Board of Directors
PSANZ became Company limited by guarantee on 29 January 2007. PSANZ is governed by a Board of Directors (Board) which is comprised of members elected to the Board.
Letter from incoming President - 12th July 2023
Dear PSANZ members
As of last week, I am delighted to take on the role of President of PSANZ and lead our most wonderful multidisciplinary and collaborative society for the next two years.
I am incredibly grateful to the current board for their support and dedication, particularly to Lynn Sinclair, who generously remained on the board for an additional two years.
I would also like to thank Caroline Homer, who has stewarded and navigated us well over the past two years. With her leadership, we have bounced back as a society, returning to our regular face-to-face events and sub-committee activities and a return to pre-pandemic membership numbers. Our society is nothing without our members. I would like to personally welcome all who joined the society for the first time this year.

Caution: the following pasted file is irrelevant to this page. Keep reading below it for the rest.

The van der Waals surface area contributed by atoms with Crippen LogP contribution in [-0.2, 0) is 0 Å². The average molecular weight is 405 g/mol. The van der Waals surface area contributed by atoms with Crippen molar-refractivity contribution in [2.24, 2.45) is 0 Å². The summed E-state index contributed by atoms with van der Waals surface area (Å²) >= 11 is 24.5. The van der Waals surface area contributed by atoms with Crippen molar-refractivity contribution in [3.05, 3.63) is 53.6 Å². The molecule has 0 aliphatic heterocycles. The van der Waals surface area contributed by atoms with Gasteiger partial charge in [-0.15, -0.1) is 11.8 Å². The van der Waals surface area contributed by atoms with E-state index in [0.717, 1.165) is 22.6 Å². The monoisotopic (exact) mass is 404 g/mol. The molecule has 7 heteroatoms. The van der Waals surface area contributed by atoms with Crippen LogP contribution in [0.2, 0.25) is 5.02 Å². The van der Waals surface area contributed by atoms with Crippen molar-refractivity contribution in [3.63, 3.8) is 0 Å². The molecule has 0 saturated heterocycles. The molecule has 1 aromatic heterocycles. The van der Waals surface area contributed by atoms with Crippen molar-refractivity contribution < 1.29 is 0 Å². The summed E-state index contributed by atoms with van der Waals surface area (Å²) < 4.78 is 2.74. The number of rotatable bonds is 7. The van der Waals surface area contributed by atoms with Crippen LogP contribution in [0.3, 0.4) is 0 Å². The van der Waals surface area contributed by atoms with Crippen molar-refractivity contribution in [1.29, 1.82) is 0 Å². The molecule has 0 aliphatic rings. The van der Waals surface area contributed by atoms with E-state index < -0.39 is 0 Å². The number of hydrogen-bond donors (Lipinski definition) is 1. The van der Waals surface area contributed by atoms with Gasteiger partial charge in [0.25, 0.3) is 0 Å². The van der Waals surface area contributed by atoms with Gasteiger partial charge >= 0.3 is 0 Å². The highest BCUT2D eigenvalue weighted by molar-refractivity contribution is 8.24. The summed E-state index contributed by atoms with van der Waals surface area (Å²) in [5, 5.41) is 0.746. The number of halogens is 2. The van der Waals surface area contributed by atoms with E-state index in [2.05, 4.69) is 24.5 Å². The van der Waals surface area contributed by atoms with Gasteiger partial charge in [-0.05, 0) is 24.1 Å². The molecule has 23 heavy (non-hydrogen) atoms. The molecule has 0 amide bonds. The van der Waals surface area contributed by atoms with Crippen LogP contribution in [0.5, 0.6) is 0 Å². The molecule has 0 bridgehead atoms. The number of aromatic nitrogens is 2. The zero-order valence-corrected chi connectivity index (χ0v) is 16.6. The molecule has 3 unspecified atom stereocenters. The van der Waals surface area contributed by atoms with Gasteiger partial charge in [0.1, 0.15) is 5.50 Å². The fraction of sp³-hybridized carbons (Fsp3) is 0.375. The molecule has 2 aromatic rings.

Personally, Caroline has been and remains to be an inspiring mentor to me. I know she will continue to impart her wisdom and support me and our current and future planned activities as I step up into this role.
We have several exciting new plans in the pipeline; this includes an update of the PSANZ strategic plan including to articulate better addressing health inequities and our partnership with First Nations peoples in both countries, the expansion of our consumer network, a consolidation of the rich historical information about the society and growing stronger partnerships with our New Zealand members and Global partners.
We will be reaching out to our members and subcommittees, so please keep an eye out for emails, as your feedback is vital to ensure that the activities we are planning align with what you would like from the society.
I look forward to working with you all.
Dr. Miranda Davies-Tuck
Current Board Members
Dr Miranda Davies-Tuck is an NHMRC Centre for Research Excellence in Stillbirth Fellow. She obtained her PhD from the School of Public Health and Preventive Medicine, Monash University in 2010 where she worked on a number of large prospective cohort studies developing epidemiological and bio-statistical expertise. Miranda joined The Ritchie Centre in 2012 and in 2014 was awarded an NHMRC Early Career Research to undertake research to address disparities in poor pregnancy outcomes among migrant women in Victoria. This work resulted in changes to clinical care that have lowered the rates of stillbirth in women of South Asian background at Monash Health.